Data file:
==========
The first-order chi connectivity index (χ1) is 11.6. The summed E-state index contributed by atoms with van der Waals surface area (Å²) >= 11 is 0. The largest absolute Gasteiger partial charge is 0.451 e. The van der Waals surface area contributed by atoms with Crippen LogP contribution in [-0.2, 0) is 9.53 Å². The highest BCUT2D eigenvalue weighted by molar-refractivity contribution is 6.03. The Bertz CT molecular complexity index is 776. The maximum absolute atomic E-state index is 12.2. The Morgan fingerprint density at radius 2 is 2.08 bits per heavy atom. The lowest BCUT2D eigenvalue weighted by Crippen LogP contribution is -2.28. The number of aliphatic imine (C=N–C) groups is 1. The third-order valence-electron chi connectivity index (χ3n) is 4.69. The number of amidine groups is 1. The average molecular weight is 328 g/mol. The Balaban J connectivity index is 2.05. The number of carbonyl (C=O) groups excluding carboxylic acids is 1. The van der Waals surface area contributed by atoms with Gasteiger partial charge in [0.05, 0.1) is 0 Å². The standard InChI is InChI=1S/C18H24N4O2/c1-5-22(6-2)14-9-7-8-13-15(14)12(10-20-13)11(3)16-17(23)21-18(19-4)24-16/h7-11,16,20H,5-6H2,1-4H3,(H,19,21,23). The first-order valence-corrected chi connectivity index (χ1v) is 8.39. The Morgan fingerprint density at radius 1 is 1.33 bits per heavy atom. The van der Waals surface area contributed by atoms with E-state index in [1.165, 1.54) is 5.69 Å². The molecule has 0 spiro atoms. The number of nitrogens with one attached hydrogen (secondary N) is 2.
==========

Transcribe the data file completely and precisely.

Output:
The first-order chi connectivity index (χ1) is 11.6. The summed E-state index contributed by atoms with van der Waals surface area (Å²) >= 11 is 0. The largest absolute Gasteiger partial charge is 0.451 e. The van der Waals surface area contributed by atoms with Crippen LogP contribution in [-0.2, 0) is 9.53 Å². The highest BCUT2D eigenvalue weighted by molar-refractivity contribution is 6.03. The Bertz CT molecular complexity index is 776. The maximum absolute atomic E-state index is 12.2. The Morgan fingerprint density at radius 2 is 2.08 bits per heavy atom. The lowest BCUT2D eigenvalue weighted by Crippen LogP contribution is -2.28. The number of aliphatic imine (C=N–C) groups is 1. The third-order valence-electron chi connectivity index (χ3n) is 4.69. The number of amidine groups is 1. The average molecular weight is 328 g/mol. The Balaban J connectivity index is 2.05. The number of carbonyl (C=O) groups excluding carboxylic acids is 1. The van der Waals surface area contributed by atoms with Gasteiger partial charge in [0.05, 0.1) is 0 Å². The standard InChI is InChI=1S/C18H24N4O2/c1-5-22(6-2)14-9-7-8-13-15(14)12(10-20-13)11(3)16-17(23)21-18(19-4)24-16/h7-11,16,20H,5-6H2,1-4H3,(H,19,21,23). The first-order valence-corrected chi connectivity index (χ1v) is 8.39. The Morgan fingerprint density at radius 1 is 1.33 bits per heavy atom. The van der Waals surface area contributed by atoms with E-state index in [1.165, 1.54) is 5.69 Å². The molecule has 0 spiro atoms. The number of nitrogens with one attached hydrogen (secondary N) is 2.